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October 24, 2002 Poet Susan Gillis: Turns of thought



Susan Gillis

Photo by Andrew Dobrowolskyj

Kitchen Floor
(From Volta, by Susan Gillis)

These past six days have been equatorial,
We eat outside. Tonight it seemed the sun
bugled across the sky, draping Crow Hill
and the Blomidons in satin, rimming the inlets and
of Humber Arm with brass and scarlet, gold
at the day’s last call and the sly falling in
of the humdrum. Creatures slide away to their night
hideouts and watchtowers; we come in reluctantly
dragging plates and cutlery and leftover potatoes,
to the fridge grinding on, and on the floor a dark
shock where a wind has come in and blown over
the vase of peonies, the wet petals wine-dark
in the gloam before you turn on the light; weather
gathering over the hills where we’d hoped for stars.

An excerpt from Postcards from London

by Scott McRae

A volta is the eighth line of a sonnet where the turn of thought occurs. For Concordia graduate Susan Gillis, a volta occurred in 1995. She sold her share in a successful vintage-clothing business and chose to pursue poetry.

It was a big decision. Business had been booming and her work had taken her around the world. “I made a down payment for a house from the sales of Hawaiian shirts,” she says. However, she explains that she no longer felt joy in her job. What had started out as a creative venture had become an obsession with practicality and profit. “It was draining my creativity.”

Gillis, who has written ever since she can remember and still has the childhood stories of fairies and elves to prove it, decided to get serious about her writing. She moved from Victoria to Montreal, enrolled in the master’s program in English and Creative Writing at Concordia, and published her first book of poems, Swimming Among the Ruins, in 2000. It made the shortlist for several literary awards.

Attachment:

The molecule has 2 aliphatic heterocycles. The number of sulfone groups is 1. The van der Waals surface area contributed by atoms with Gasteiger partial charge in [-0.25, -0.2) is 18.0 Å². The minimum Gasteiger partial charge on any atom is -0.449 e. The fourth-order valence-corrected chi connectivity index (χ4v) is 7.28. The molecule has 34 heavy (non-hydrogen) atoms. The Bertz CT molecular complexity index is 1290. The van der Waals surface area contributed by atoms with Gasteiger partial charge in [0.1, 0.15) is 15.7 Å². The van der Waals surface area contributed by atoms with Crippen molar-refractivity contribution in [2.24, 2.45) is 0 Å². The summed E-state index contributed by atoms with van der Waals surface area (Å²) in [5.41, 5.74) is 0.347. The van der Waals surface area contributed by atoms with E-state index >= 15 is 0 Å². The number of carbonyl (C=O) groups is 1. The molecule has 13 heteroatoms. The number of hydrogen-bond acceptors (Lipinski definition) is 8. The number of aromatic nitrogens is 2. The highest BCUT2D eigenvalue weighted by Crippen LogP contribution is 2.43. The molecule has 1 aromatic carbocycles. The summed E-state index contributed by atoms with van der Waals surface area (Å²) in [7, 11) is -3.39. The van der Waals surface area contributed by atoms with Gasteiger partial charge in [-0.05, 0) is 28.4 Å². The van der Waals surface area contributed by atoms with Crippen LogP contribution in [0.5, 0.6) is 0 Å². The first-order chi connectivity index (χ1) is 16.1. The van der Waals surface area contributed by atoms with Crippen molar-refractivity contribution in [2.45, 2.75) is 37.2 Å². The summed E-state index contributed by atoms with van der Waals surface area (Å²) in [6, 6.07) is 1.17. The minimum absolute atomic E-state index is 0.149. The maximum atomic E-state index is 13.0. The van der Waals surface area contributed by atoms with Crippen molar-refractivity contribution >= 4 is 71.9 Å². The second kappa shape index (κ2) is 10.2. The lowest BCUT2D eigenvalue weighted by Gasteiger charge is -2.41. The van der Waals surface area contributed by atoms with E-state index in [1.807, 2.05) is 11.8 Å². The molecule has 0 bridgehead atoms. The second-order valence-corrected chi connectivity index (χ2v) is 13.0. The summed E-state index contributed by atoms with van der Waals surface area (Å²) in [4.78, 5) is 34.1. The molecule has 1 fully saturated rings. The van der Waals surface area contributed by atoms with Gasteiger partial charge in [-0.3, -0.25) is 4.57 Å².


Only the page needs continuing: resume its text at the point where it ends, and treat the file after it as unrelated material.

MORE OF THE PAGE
Following this success, she wrote a second book of poems entitled Volta. The poems originate in a class exercise for English professor Eve Sanders, to translate any 16th-century text into modern English. As she searched for a work, Gillis came across a sonnet by Henry Howard, the Earl of Surrey.

“It bothered me,” she said. “I didn’t like it much. I didn’t think it was saying much.” In fact, she found the surface of his poem to be so smooth and devoid of general feeling that she wondered why we still read him, but the more she examined his sonnet, the more she discovered what lay within it.

“I used the translation exercise as a microscope.” This, in turn, prompted a phenomenal outburst of creativity. She took each of Surrey’s 15 sonnets and translated them into free verse and modern language. Other poems would jump to the page as she laboured over the translation. Her first book had taken 10 years to write; the bulk of Volta took only two months.

Although many have described her poetry as sensuous, Gillis explains that her poems always begin as questions. It is only in the process of gathering together the nebulous threads of her thought that she recreates her questions in concrete form.

“I’m exploring the limits of how we know through the senses,” she said. She is also exploring how we come to know things in the first place.

While undertaking her translation project, Gillis discovered that delving into old works forces the reader to accept a different conception of the world. The disjunction between our reality and the author’s reality prompts us to evaluate the extent to which our actions, rituals and beliefs are defined by the time in which we live.

Expressing such complex ideas is no easy task. According to Gillis, poetry is the best medium for such philosophical inquiry. “Without constructs of form, those ideas can get amorphous and difficult to control.”

The constraints of poetry, whether they be the formalized structure of the sonnet or the internal rules of free verse, create an ideal container.

She added candidly, “I don’t feel competent in any other kind of writing. I haven’t found a voice or a form in any other type of writing.” The voice she has found in her poetry, though, is clear and distinct.

Volta and Swimming Among the Ruins, both by Susan Gillis, are published by Signature Press (each, $12.95, paperback, 96 pp)

From Swimming Among the Ruins by Susan Gillis

Your silence would not survive the current that is
passage, spices frying, bells, work crews knocking at
Dust, and the greasy residue of morning’s market trek
under the bridge.
There are eyes in the street that avert like yours,
lane, into chinks in brick. Others are bold - What am I
doing here?
Sir. I am doing
exactly as you: I eat, I work at my trade, I long.
Excerpt from slip
(from Resume Drowning by Jon Paul Fiorentino)
i had to become an academic
[i don’t like people, only words or dreams]
so dream you sickly academic
implode some codes or simply implode
because there are too many of you
asserting your worth
and slipping
poor slip
invoking dormant diction
claiming truth in fiction
dream or sedate yourself permanently
you might be missed
but only in theory